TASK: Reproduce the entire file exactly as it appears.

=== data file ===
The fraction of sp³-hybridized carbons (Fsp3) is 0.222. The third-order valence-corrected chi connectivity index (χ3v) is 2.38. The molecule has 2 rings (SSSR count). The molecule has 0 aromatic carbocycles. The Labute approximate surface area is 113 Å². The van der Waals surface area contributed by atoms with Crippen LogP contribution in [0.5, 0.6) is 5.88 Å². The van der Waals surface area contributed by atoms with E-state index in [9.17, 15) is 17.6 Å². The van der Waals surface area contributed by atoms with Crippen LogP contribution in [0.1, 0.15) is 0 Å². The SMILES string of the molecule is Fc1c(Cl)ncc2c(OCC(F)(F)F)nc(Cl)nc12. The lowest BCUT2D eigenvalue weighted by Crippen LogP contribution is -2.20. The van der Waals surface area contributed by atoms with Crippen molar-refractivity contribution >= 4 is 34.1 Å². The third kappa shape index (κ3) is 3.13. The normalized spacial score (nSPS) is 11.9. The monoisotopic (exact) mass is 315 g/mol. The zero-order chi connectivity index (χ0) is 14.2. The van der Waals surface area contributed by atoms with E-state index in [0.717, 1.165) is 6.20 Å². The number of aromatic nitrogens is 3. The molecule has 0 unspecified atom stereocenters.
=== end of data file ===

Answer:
The fraction of sp³-hybridized carbons (Fsp3) is 0.222. The third-order valence-corrected chi connectivity index (χ3v) is 2.38. The molecule has 2 rings (SSSR count). The molecule has 0 aromatic carbocycles. The Labute approximate surface area is 113 Å². The van der Waals surface area contributed by atoms with Crippen LogP contribution in [0.5, 0.6) is 5.88 Å². The van der Waals surface area contributed by atoms with E-state index in [9.17, 15) is 17.6 Å². The van der Waals surface area contributed by atoms with Crippen LogP contribution in [0.1, 0.15) is 0 Å². The SMILES string of the molecule is Fc1c(Cl)ncc2c(OCC(F)(F)F)nc(Cl)nc12. The lowest BCUT2D eigenvalue weighted by Crippen LogP contribution is -2.20. The van der Waals surface area contributed by atoms with Crippen molar-refractivity contribution >= 4 is 34.1 Å². The third kappa shape index (κ3) is 3.13. The normalized spacial score (nSPS) is 11.9. The monoisotopic (exact) mass is 315 g/mol. The zero-order chi connectivity index (χ0) is 14.2. The van der Waals surface area contributed by atoms with E-state index in [0.717, 1.165) is 6.20 Å². The number of aromatic nitrogens is 3. The molecule has 0 unspecified atom stereocenters.